Never mind. Your own example clearly shows that DNAT couldn't care less whether the --to address belongs to itself or not. I suppose it can afford that because it lets the user specify --dport, which makes it less intrusive. But we can't do that, because having to look at ports (in layer 4 headers) would force SIIT Jool to defragment.

So the solution of iptables is unsuitable here.

By the way:

Creating an iproute2 NAT mapping has the side effect of causing the kernel to answer ARP requests for the NAT IP.

(http://linux-ip.net/html/nat-stateless.html. I guess they got tired of adding /32 addresses?)

My current tendency is to let the SIIT translate host addresses that belong to /32s. These are (AFAIK) generally more specific and useless than secondary address and so they would more likely be intended for translation.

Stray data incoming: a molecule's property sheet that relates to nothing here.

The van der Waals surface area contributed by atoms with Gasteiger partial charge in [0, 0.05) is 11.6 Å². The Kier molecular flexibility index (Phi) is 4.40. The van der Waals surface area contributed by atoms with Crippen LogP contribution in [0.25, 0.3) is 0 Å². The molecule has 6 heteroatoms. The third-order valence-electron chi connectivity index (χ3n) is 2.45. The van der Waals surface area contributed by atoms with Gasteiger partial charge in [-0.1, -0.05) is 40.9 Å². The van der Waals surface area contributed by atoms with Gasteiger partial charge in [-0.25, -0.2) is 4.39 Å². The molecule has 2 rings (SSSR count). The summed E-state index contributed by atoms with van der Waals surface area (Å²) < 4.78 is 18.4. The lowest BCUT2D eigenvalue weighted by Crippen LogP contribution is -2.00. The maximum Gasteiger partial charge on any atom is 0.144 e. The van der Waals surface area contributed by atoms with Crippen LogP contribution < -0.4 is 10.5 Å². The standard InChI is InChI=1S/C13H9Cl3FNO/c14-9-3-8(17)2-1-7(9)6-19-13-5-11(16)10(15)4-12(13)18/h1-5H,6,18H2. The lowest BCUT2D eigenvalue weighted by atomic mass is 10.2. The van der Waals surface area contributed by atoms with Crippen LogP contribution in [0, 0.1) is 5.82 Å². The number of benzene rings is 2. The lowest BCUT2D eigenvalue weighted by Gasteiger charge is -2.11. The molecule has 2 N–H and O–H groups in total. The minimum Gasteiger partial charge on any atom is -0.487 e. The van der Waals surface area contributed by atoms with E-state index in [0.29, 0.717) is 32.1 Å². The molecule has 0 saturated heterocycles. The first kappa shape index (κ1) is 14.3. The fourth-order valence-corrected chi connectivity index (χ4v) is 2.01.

Though it still feels like an ugly hack. I suppose enclosing Jool is a namespace (or the device driver model) would be cleaner; the node would consume its own packets first, Jool would translate second. But that's also a lot of documentation excess.

I'll roll the code tomorrow.

@ydahhrk ydahhrk added a commit that referenced this issue Sep 9, 2016
@ydahhrk ydahhrk Apply the latest #223 development to the 3.5 code.
The implicit blacklist prevents SIIT Jool from translating its own
node's addresses. This commits makes addresses that belong to /32
"networks" an exception.

This is because some people prefer to add these addresses to
attract to-be-translated traffic, as opposed to add explicit routes
in all neighbors.
5885c40
@ydahhrk ydahhrk added this to the 3.4.5 milestone Sep 14, 2016
@ydahhrk ydahhrk added a commit that closed this issue Sep 19, 2016
@ydahhrk ydahhrk Allow translation of the node's /32 addresses.
The implicit blacklist prevents SIIT Jool from translating its own
node's addresses. This commits makes addresses that belong to /32
"networks" an exception.

This is because some people prefer to add these addresses to
attract to-be-translated traffic, as opposed to add explicit routes
in all neighbors.

Fixes #223 further.
b81dee0
@ydahhrk ydahhrk closed this in b81dee0 Sep 19, 2016